You are on page 1of 3

APPLIED MICROBIOLOGY

Septicaemia and Bacteraemia


• Septicaemia literally means 'sepsis of blood'. It is a condition in which there is presence of actively
multiplying bacteria in the blood stream, and formation of toxic products in the blood.
• Bacteraemia is a condition in which there is transient presence of bacteria in blood stream without
multiplication. Clinical signs of septicaemia are absent.
• Toxaemia refers to formation of toxic products in blood. When bacterial endotoxins circulate in the
blood, the condition is called endotoxaemia. Endotoxaemia can occur in absence of bacteria in the blood
stream, e.g. from Gram-negative bacteria present in the gut, endotoxin passes across the gut wall.

Factors predisposing to septicaemia are, as follows:


I. Impaired Host Defenses, for e.g.
• Deficiency of cell-mediated/ humoral immunity
• Decreased complement level etc.
• Diminished inflammatory response
• Diabetes mellitus
• Malignancy
• Prematurity and low birth weight
• Intravenous drug abuse
• Old age
• Immunosuppressive therapy
• Splenectomized patients
• Uraemia
• Hepatic failure
• Aplastic anaemia
• Myeloma

II. Pre-existing Infections


III. Instrumentation and Surgery Examples
IV. Other Factors Such as-difficult delivery, exposure to infected incubators, exposure to infected
ventilators, etc.

Following are the microorganisms causing septicaemia and bacteraemia:

Bacteria:
· Escherichia coli (22 %)
· Streptococcus pneumoniae (17%)
· Staphylococcus aureus (14%)
· Klebsiella sp. (7%)
· Proteus sp. (5%)
· Haemophilus influenzae (4%)
· Salmonella sp. (4%)
· Streptococcus pyogenes (4%)
· Pseudomonas aeruginosa (3 % )
· Group B Streptococci (2%)
· Str. viridons (2%)
· Staph. epidermidis
· Enterococci
· Serratia marcescens
· Enterobacter aerogenes
· Citrobacter sp.
· Acinetobacter sp.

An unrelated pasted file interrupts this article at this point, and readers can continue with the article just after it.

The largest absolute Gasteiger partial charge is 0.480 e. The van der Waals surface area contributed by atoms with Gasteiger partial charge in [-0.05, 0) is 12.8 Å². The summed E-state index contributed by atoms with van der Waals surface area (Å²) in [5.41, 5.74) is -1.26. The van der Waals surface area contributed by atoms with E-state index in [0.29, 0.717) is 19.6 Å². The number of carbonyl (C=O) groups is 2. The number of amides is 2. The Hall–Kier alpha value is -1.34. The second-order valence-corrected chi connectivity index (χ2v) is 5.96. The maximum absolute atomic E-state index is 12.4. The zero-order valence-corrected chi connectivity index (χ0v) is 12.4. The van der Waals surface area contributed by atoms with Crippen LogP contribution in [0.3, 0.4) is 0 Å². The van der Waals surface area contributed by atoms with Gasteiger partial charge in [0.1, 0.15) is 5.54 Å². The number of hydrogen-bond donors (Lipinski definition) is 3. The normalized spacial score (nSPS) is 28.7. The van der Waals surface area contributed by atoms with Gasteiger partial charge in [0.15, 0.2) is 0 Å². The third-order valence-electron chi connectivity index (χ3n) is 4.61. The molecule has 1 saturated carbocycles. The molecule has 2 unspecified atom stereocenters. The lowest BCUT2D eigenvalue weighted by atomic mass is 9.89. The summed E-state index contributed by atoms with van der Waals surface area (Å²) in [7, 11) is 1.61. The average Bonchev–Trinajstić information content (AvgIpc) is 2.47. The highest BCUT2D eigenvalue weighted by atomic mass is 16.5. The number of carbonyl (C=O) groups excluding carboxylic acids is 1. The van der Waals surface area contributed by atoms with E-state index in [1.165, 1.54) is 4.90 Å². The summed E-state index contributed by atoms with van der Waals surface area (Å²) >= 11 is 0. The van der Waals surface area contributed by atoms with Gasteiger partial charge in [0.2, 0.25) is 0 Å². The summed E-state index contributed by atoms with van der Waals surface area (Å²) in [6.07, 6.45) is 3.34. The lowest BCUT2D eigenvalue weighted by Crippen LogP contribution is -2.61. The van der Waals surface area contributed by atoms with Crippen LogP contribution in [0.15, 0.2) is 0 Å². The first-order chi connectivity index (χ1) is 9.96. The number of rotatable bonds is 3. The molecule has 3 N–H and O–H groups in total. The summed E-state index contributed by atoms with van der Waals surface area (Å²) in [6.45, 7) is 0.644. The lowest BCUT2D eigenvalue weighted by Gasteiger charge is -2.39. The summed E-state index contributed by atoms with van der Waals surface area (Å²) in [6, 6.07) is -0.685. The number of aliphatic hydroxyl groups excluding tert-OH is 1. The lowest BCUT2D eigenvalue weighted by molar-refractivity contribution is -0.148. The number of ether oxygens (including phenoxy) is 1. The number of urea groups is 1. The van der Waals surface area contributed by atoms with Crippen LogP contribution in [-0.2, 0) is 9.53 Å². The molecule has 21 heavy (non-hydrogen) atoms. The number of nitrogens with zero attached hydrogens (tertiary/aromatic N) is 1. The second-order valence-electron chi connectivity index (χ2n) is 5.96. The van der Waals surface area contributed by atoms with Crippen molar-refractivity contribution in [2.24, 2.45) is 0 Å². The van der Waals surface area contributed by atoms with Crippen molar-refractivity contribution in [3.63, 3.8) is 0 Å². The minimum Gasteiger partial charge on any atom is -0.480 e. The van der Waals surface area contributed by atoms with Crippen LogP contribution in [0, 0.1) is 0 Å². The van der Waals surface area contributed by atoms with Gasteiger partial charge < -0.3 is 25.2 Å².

· Bacteroides sp.
· Fusobacterium sp.
· Anaerobic cocci-peptococci and peptostreptococci
· Neisseria meningitidis
· Legionella sp.
· Brucella sp.
· Bacillus sp.
· Rickettsia sp.
· Coxiella sp.
· Leptospira sp.
· Borrelia sp.
· Yersinia sp.
· Francisella sp.
· Streptococcus Group C and G

Clinical Features:

· Fever or hypothermia
· Rigors
· Tachycardia
· Tachypnoea
· Hypoxia
· Dyspnoea
· Cyanosis
· Hypotension
· Mental confusion
. Agitation in elderly patients
· Behavioural

Complications:

· Septic, endotoxic or bacteraemic shock


· Disseminated intravascular coagulation (DIC)
· Acute renal failure
. Shock may lead to multiple organ failure (e.g. heart, lungs, liver and kidneys)

Laboratory diagnosis of septicaemia/bacteraemia:

Blood Culture
• Collect 10 ml of blood with the help of sterile syringe and needle
• Dilute the sample (1: 1 0) to inactivate antimicrobial components present. 5 ml of blood is
collected in 50 ml of glucose broth and 5ml in 50 ml of bile broth.
• Brain-heart infusion broth, trypticase soya broth and even nutrient broth can be used
• For anaerobes-thioglycollate broth or Robertson's cooked meat medium can also be used
• Sodium polyanethol sulphonate (SPS) is added to broth media, which acts as an anticoagulant,
antiphagocytic, anticomplementary. It interferes with the activity of certain antimicrobial agents
such as aminoglycosides, enhances growth rate and increases the rate of isolation